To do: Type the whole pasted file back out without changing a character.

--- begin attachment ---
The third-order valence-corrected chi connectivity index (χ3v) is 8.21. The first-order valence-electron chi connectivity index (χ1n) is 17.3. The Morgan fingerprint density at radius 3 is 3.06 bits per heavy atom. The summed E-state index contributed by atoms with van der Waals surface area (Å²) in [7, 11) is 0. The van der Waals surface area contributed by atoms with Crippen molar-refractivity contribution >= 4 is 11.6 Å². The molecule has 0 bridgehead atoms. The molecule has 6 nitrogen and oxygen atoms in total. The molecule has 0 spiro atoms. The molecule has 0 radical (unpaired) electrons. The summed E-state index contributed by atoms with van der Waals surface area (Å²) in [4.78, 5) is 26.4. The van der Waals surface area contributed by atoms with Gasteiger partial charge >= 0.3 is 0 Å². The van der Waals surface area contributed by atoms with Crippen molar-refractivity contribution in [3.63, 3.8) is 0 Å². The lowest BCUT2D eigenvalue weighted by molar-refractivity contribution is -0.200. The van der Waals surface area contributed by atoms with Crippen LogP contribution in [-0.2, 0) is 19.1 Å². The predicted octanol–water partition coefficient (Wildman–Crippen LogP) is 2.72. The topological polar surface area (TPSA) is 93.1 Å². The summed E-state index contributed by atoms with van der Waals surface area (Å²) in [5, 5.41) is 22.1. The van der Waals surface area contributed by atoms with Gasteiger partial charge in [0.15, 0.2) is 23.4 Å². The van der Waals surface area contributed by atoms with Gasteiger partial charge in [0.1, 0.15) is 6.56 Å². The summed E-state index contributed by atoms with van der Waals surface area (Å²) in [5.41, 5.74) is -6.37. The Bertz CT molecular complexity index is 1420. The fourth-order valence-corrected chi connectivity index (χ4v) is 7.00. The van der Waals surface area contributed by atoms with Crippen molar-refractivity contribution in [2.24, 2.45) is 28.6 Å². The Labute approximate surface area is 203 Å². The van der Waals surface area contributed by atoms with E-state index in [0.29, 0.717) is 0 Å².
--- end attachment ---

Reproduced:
The third-order valence-corrected chi connectivity index (χ3v) is 8.21. The first-order valence-electron chi connectivity index (χ1n) is 17.3. The Morgan fingerprint density at radius 3 is 3.06 bits per heavy atom. The summed E-state index contributed by atoms with van der Waals surface area (Å²) in [7, 11) is 0. The van der Waals surface area contributed by atoms with Crippen molar-refractivity contribution >= 4 is 11.6 Å². The molecule has 0 bridgehead atoms. The molecule has 6 nitrogen and oxygen atoms in total. The molecule has 0 spiro atoms. The molecule has 0 radical (unpaired) electrons. The summed E-state index contributed by atoms with van der Waals surface area (Å²) in [4.78, 5) is 26.4. The van der Waals surface area contributed by atoms with Gasteiger partial charge >= 0.3 is 0 Å². The van der Waals surface area contributed by atoms with Crippen molar-refractivity contribution in [3.63, 3.8) is 0 Å². The lowest BCUT2D eigenvalue weighted by molar-refractivity contribution is -0.200. The van der Waals surface area contributed by atoms with Crippen LogP contribution in [-0.2, 0) is 19.1 Å². The predicted octanol–water partition coefficient (Wildman–Crippen LogP) is 2.72. The topological polar surface area (TPSA) is 93.1 Å². The summed E-state index contributed by atoms with van der Waals surface area (Å²) in [5, 5.41) is 22.1. The van der Waals surface area contributed by atoms with Gasteiger partial charge in [0.15, 0.2) is 23.4 Å². The van der Waals surface area contributed by atoms with Gasteiger partial charge in [0.1, 0.15) is 6.56 Å². The summed E-state index contributed by atoms with van der Waals surface area (Å²) in [5.41, 5.74) is -6.37. The Bertz CT molecular complexity index is 1420. The fourth-order valence-corrected chi connectivity index (χ4v) is 7.00. The van der Waals surface area contributed by atoms with Crippen molar-refractivity contribution in [2.24, 2.45) is 28.6 Å². The Labute approximate surface area is 203 Å². The van der Waals surface area contributed by atoms with E-state index in [0.29, 0.717) is 0 Å².